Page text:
New Delhi: A disruption in recruitment due to the Covid-19 pandemic and the continuing stalemate in eastern Ladakh has prompted the Indian Army to stop all premature retirement of soldiers in the Regiment of Artillery from 1 September.
Army sources told ThePrint that as a result of the pandemic, planned fresh recruitment, training and induction of recruits have been delayed.
“Therefore, as a temporary measure, in order to optimise manning level in Artillery, PMR (premature retirement) has been temporarily suspended,” an Army source said. “However, genuine and extreme compassionate cases as per laid down policy are being sent on PMR.”
The source added, “The Indian Army is in regular touch with state governments to ascertain early dates for resumption of the recruitment process, post which these instructions will be reviewed.”
Senior Army officers confirmed to ThePrint that a directive against premature retirement has been issued by the Army headquarters, which has also been fuelled by the extensive troop deployment in eastern Ladakh.
The directive is applicable to ranks other than officers of the Artillery regiment. It is also applicable to those whose premature retirement, after 31 August, had been approved.
Premature retirement refers to the decision of some service personnel to opt out of the Army on completion of pensionable service, well before their slated retirement age. It varies according to the ranks.
While the directive is specially for the Artillery regiment, the Army sources also indicated that there has been reduction in sanction of premature retirement applications in other arms and services of the Army as well.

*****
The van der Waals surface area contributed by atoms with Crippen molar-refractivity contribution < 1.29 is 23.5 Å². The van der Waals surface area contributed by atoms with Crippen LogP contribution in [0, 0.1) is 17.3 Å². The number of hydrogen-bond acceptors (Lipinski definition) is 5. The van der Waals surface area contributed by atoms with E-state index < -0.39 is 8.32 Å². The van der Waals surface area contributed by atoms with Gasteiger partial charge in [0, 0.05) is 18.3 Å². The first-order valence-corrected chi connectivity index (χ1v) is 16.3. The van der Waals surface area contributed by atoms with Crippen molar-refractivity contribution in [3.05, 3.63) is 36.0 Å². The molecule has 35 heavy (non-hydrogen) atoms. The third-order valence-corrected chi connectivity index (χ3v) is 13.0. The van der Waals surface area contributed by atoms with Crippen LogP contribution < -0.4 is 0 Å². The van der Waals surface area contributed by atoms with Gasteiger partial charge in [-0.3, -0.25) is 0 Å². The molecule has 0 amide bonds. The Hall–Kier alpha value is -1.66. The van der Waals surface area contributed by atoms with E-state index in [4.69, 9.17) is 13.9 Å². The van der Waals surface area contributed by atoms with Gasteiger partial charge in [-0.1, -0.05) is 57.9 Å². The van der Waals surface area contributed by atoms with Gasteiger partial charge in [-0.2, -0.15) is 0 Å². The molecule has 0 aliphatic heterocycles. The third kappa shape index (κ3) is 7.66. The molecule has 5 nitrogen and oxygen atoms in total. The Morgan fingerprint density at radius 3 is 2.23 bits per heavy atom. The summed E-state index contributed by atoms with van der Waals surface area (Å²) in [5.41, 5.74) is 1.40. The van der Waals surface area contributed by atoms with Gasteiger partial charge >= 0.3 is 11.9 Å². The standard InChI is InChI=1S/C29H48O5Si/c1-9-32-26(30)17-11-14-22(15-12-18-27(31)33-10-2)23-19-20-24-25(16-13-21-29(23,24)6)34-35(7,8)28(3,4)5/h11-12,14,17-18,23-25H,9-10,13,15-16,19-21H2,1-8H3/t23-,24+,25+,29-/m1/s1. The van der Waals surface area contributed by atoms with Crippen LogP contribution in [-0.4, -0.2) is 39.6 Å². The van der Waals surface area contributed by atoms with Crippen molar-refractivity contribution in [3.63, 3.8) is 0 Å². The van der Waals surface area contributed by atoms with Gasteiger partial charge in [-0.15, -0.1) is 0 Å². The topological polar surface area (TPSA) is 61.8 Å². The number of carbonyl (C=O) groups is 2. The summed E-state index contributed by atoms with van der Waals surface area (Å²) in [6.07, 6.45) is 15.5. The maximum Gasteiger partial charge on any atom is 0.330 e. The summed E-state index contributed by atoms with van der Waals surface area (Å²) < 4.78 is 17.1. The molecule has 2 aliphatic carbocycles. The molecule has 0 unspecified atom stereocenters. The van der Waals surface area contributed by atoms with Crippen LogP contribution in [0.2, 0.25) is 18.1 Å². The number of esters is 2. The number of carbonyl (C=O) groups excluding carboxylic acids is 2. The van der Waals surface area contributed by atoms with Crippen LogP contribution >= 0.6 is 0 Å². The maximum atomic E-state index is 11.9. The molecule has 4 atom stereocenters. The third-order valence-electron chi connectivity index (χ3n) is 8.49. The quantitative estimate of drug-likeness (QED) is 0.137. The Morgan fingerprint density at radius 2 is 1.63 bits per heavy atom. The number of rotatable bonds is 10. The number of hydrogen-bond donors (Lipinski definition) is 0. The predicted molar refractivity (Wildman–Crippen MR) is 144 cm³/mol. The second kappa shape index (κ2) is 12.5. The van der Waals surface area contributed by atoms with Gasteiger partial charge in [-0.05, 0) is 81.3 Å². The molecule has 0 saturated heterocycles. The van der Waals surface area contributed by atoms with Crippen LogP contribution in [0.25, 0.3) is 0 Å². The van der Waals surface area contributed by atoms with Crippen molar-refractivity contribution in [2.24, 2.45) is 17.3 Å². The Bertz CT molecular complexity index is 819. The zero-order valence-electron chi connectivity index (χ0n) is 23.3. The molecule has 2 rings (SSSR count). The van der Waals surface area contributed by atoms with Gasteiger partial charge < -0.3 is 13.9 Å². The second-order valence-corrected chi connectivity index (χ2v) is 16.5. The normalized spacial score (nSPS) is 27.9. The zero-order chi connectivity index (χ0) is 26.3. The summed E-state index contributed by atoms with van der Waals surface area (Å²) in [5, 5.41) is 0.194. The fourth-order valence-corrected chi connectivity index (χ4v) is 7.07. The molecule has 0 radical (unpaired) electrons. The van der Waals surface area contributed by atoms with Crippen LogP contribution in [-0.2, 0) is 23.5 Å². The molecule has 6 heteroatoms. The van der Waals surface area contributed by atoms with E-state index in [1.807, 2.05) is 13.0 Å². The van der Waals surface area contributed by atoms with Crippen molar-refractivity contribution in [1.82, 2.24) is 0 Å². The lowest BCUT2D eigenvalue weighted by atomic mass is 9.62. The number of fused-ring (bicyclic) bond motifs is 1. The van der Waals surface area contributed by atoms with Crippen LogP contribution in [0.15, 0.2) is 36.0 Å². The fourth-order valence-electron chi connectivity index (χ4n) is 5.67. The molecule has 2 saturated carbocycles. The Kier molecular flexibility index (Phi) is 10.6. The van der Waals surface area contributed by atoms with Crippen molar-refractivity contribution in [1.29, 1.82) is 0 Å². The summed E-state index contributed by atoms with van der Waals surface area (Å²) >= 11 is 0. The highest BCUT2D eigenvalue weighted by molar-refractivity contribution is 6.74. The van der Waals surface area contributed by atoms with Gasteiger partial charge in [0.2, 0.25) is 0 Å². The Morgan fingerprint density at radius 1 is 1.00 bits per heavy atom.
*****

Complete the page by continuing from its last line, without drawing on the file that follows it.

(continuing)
The Regiment of Artillery is the second largest arm of the Indian Army and has played a crucial role in counter-insurgency operations in Jammu and Kashmir, particularly during the Kargil conflict of 1999, and the Northeast.
The regiment is classified into various units depending on the weaponry (calibre of guns) at their disposal and the role they play during combat. They include Light Regiments, Field Regiments, Medium Regiments, Rocket Regiments, Missiles Regiments, SATA Regiment and Batteries.
‘Situation at LAC prompts move’
The situation in eastern Ladakh continues to remain volatile, with multiple levels of India-China military-level and diplomatic talks yielding little progress in resolving the stalemate.
Chief of Defence Staff Gen. Bipin Rawat has also said that India has “military options” to deal with the Chinese on the issue of transgressions if talks between both the countries at the military and diplomatic levels don’t yield results.
Both the Indian and Chinese militaries have deployed artillery guns extensively along the Line of Actual Control (LAC) along with other equipment, to support infantry and armoured regiments, for operations.
A senior Army officer said while there is a shortage of officers in the Indian Army, there is no shortage in other ranks as of yet.
“While the intake of soldiers is planned in consonance with the scheduled retirement, premature retirees moving out suddenly leaves a vacuum,” he said. “With the selection and training process, this deficiency would take approximately one year to fill up.”
“With the current state of deployment, it is not viable to keep any such vacuum,” the officer added.